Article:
Cathay Pacific cuts capacity after “incredibly challenging” month
Caught in the crossfire between the politics of mainland China and anti-government protests in Hong Kong, Cathay Pacific is suffering the consequences. The Cathay Pacific Group reported a 38% decline year-on-year in inbound traffic to Hong Kong in August 2019, at the height of protest unrest that lead to airport closures and flight disruptions. Following an “incredibly challenging” month, Cathay now states it will implement “short-term tactical measures, such as capacity realignments” as it anticipates September to be just as difficult.
Cathay Pacific Group released on September 11, 2019, the combined Cathay Pacific and Cathay Dragon traffic figures for August 2019, showing a decrease in the number of passengers carried, as well as the amount of cargo transported, compared to the same month in 2018.
Cathay and its wholly-owned subsidiary Cathay Dragon, the second largest airline based in Hong Kong, carried nearly three million (2,906,954) passengers in August 2019, a fall of 11.3% compared to the same month last year. Load factor dropped a 7.2 percentage points to 79.9%.
Overall capacity or ASKSs (available seat kilometers) rose by 5.1%, but RPKs (revenue passenger kilometers) fell 3.6% compared to August 2018. Most of the decline is recorded for mainland China: ASKs for the region dropped 9.3%, while RPKs fell 28.1%.
“August was an incredibly challenging month, both for Cathay Pacific and for Hong Kong. Our inbound Hong Kong traffic was down 38% while outbound was down 12% year-on-year, and we don’t anticipate September being any less difficult,” the Group’s chief customer and commercial officer Ronald Lam stated in an official press release.
“Inbound traffic demand to Hong Kong from regional markets, particularly mainland China and North East Asia, was severely hit, though our South Pacific routes were a bright spot. As a result of reduced travel demand, an increased mix of transit passengers and the negative impact caused by the strengthening US dollar, passenger yield was under further pressure,” Lam further added.
In response to the challenging environment, including a decline in forward bookings for the remainder of 2019, the carrier states it will implement “short-term tactical measures, such as capacity realignments”.
“Specifically, we are reducing our capacity growth such that it will be slightly down year-on-year for the 2019 winter season [from end October 2019 to end March 2020] versus our original growth plan of more than 6% for the period,” Lam stated.
The disappointing results come on the heels of Cathay Pacific’s H1 2019 results release, announced on August 7, 2019. For the first half of the year, the Group reported a net profit of $172 million (HK$1,347 million), compared with a loss of $33.6 million (HK$263 million) for the same period in 2018, when Cathay managed to achieve a net profit for the first time since 2015.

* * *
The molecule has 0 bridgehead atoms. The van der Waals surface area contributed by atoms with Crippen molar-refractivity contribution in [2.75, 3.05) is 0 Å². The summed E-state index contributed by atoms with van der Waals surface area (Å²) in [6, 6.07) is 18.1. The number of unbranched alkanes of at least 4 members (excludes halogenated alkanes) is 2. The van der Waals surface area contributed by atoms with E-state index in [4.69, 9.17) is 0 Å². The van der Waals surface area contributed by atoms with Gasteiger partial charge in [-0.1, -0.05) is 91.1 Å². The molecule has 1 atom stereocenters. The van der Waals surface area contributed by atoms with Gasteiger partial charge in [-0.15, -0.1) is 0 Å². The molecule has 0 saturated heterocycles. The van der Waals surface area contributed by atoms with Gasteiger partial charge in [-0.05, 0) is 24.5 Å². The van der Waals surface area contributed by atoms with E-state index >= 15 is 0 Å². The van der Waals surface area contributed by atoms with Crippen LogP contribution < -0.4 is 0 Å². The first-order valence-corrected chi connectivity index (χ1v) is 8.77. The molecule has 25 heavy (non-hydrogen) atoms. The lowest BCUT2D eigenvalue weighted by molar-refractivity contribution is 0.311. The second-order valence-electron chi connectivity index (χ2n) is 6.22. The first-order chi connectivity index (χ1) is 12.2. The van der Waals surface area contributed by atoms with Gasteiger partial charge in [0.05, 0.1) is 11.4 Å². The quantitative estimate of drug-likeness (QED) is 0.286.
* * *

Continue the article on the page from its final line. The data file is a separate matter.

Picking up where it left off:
The solid performance was attributed to lower fuel and non-fuel unit operating costs, despite revenue “headwinds”, including the geopolitical and trade tensions impacting demand for air travel and freight.
The results also showed that Hong Kong and mainland China are by far the biggest revenue stream for Cathay, as the region accounted for $3.3 billion (HK$26,352 million) out of the total $6.8 billion (HK$53,547 million) revenue earned in H1 2019.
The traffic figures for August and the winter season may now complicate Cathay’s efforts to achieve sustainable growth in its three-year financial turnaround program, driven by boosting revenue and slashing costs.
In August, Cathay Pacific and Cathay Dragon were subject to flight cancellations as protesters stormed their main hub, the Hong Kong International Airport (HKG), and temporarily shut down operations. Chinese authorities intervened by demanding Cathay to suspend staff that in any way are involved or support the demonstrations, as they would be banned from working on flights to mainland China or flights operating in the Chinese airspace.
As a result, Cathay is now also dealing with management upheaval. The Group was allegedly forced to make changes in the Board of Directors: in August, the CEO of the company Rupert Hogg and the chief customer and commercial officer Paul Loo were replaced by Ronald Lam and Augustus Tang, respectively. Less than three weeks later, John Slosar, who has been the chairman of the carrier since 2014, announced he would step down in November 2019.
Boeing CEOs timeline: will Calhoun bring change?
With David Calhoun taking the helm of the company, will Boeing get out of the 737 MAX crisis with its reputation intact...
Welcome to the family, A330: Airbus most successful wide-body
On this exact day, 26 years ago, the first-ever commercial Airbus A330 flight departed from Paris to Marseille. We look...
Bombardier to review A220 program stake after financial bump
After difficulties in other divisions and financial results that are below expectations, Bombardier indicates that it is...
Airbus makes 1st fully automatic vision-based take-off [Video]
Airbus performed the first fully automatic vision-based take-off using an Airbus Family test aircraft on January 16, 202...
2020: revolutionary year for the $700B worth global aviation
2019 brought a challenging period for aviation industry. Boeing MAX grounding, “flight shame” movement, airline bankrupt...